Yes, this again. I’ve now completed it with Sonic and that Idiot Fox together, with all the Chaos Emeralds.
That is all.
Yes, this again. I’ve now completed it with Sonic and that Idiot Fox together, with all the Chaos Emeralds.
That is all.
That’s the game completed with Tails and all the Chaos Emeralds now. During the process of doing this I also managed to get all the Gold medals on the Blue Spheres bonus levels.
Which means the only thing I have left is a run through with Sonic and Tails together! Not really looking forward to that. Tails on his own is tolerable, but when he’s following Sonic round he has a tendency to kill you.
After 48 hours (that’s about 17 hours less than on the Wii U), my daughter and I have 100%ed it.
It was excellent. Certainly, it crashed quite a bit. And there were the usual bugs and things which meant getting stuck or having to redo levels, but it was a lot of fun, especially now it can be played with two players.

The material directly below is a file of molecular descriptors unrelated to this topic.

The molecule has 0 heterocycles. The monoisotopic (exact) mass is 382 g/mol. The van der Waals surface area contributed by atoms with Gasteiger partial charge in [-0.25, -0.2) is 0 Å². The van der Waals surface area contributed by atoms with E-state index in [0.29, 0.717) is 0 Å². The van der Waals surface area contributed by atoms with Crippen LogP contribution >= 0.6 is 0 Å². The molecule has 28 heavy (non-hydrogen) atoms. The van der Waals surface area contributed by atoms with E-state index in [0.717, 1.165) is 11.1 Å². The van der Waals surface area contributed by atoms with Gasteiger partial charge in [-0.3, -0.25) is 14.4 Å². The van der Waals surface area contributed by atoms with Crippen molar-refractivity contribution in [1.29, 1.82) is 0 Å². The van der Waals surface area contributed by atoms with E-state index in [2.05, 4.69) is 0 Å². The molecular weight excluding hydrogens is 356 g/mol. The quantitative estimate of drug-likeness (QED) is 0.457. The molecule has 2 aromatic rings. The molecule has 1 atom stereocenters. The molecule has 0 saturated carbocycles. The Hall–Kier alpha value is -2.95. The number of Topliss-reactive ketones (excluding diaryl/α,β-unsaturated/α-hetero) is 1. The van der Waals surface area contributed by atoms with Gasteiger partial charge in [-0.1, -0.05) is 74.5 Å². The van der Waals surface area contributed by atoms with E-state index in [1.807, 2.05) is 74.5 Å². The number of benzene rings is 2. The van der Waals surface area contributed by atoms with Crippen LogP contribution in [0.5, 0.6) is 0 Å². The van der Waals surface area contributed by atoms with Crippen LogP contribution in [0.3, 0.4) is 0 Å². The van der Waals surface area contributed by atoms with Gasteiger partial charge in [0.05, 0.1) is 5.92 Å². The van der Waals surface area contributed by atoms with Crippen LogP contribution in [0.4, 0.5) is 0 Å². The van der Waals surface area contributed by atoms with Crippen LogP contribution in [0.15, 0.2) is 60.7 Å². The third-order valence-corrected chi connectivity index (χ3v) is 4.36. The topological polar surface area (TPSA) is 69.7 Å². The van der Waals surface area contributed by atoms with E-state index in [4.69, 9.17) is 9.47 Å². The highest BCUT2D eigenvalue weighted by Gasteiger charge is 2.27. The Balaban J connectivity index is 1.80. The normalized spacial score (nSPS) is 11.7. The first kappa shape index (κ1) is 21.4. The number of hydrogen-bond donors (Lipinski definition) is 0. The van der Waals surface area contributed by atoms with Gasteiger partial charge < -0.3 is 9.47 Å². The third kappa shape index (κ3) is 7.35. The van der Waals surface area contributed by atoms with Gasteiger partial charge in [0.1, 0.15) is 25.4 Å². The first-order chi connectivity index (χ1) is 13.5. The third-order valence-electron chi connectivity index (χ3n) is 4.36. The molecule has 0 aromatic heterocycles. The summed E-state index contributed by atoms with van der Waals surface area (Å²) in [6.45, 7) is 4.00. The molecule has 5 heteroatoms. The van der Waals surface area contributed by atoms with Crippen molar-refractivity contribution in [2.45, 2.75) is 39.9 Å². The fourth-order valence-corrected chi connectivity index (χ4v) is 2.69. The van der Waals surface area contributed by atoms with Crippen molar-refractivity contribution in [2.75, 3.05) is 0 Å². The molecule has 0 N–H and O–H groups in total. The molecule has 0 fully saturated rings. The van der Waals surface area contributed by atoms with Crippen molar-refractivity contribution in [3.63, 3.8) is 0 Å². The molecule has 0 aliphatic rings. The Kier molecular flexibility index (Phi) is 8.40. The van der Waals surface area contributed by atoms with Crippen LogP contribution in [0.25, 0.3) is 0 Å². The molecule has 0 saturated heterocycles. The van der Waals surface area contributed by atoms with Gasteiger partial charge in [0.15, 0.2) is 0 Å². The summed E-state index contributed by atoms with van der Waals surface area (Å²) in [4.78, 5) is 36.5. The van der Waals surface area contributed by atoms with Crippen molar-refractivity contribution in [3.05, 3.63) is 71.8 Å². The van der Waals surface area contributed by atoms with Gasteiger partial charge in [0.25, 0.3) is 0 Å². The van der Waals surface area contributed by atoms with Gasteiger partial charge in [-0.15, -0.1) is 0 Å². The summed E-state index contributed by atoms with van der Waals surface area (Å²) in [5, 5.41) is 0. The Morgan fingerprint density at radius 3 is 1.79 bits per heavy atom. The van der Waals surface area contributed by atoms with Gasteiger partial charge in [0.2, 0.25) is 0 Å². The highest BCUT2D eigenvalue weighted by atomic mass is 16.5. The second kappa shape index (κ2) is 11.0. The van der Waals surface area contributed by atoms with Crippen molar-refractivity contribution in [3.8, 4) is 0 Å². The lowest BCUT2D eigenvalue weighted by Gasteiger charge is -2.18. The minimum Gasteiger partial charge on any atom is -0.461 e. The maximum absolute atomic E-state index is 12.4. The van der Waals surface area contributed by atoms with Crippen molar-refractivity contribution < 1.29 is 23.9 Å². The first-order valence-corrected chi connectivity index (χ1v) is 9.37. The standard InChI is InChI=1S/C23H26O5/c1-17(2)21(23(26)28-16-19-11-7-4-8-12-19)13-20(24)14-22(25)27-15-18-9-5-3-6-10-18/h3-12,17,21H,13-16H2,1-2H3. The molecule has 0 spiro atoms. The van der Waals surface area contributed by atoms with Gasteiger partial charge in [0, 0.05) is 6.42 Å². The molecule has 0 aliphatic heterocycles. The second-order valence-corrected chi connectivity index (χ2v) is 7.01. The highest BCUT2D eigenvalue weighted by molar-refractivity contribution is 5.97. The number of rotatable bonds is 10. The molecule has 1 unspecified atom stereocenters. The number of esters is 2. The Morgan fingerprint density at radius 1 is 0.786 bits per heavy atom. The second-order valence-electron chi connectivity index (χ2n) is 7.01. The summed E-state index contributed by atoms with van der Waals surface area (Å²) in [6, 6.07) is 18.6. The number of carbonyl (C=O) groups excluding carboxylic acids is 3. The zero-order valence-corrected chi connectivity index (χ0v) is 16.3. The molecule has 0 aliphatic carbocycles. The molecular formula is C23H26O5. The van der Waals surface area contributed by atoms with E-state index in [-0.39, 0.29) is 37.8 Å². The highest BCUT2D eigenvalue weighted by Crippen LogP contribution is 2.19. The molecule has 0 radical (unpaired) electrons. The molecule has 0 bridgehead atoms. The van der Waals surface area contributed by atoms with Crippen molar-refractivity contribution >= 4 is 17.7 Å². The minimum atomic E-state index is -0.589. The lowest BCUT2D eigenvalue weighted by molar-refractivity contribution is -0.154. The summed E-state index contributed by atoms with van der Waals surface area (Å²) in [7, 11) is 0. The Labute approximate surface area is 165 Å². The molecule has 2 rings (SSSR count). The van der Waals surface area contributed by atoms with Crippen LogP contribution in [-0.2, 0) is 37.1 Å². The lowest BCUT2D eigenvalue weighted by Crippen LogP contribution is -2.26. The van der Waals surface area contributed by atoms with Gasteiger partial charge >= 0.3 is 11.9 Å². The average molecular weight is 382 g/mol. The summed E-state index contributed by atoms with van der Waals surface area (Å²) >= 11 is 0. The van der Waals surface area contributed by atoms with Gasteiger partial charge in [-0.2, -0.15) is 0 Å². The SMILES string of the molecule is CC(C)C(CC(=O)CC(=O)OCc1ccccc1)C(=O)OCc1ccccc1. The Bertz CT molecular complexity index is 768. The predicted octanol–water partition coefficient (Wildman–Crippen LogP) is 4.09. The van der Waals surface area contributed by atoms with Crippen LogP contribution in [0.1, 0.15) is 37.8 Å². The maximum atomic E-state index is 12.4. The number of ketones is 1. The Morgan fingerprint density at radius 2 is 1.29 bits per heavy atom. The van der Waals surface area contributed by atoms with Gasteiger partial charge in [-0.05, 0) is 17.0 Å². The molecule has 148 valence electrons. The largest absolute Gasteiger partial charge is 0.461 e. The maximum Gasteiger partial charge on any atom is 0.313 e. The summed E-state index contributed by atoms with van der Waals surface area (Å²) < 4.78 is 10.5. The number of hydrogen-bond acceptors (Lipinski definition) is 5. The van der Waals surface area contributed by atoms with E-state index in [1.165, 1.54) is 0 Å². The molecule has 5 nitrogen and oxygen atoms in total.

I did wonder if we’d come across the most frustrating of all bugs when we got to 99.9% complete and had nothing left to do. The stats show we had all the red bricks, gold bricks, characters, levels, and vehicles. Thankfully, I realised that helicopters (and the like) aren’t included as vehicles on the main list, and we’d collected but forgotten to buy one. Phew!
Someone finish it off!
I did wonder, three years ago when I bought Persona 4 Golden, whether I’d ever end up completing it. It was on the Vita, which I didn’t play. Supposedly it was a hundred hours long. It felt, some 15 hours in, like I was still in the tutorial. There were so many other games.
It fell by the wayside, despite me enjoying it. Then, around four months ago, I went back. I could have started from the beginning again, and perhaps, with hindsight, maybe I should have done, but after one hundred hours I’d completed it. Persona 4 Golden was great.
When I’d paused on it way back when, I was struggling to comprehend the Persona system. I wasn’t really enjoying the pressure to save people from the fog before the days ran out. Building social links seemed unimportant and there were better things I should be spending my time doing. How wrong I was.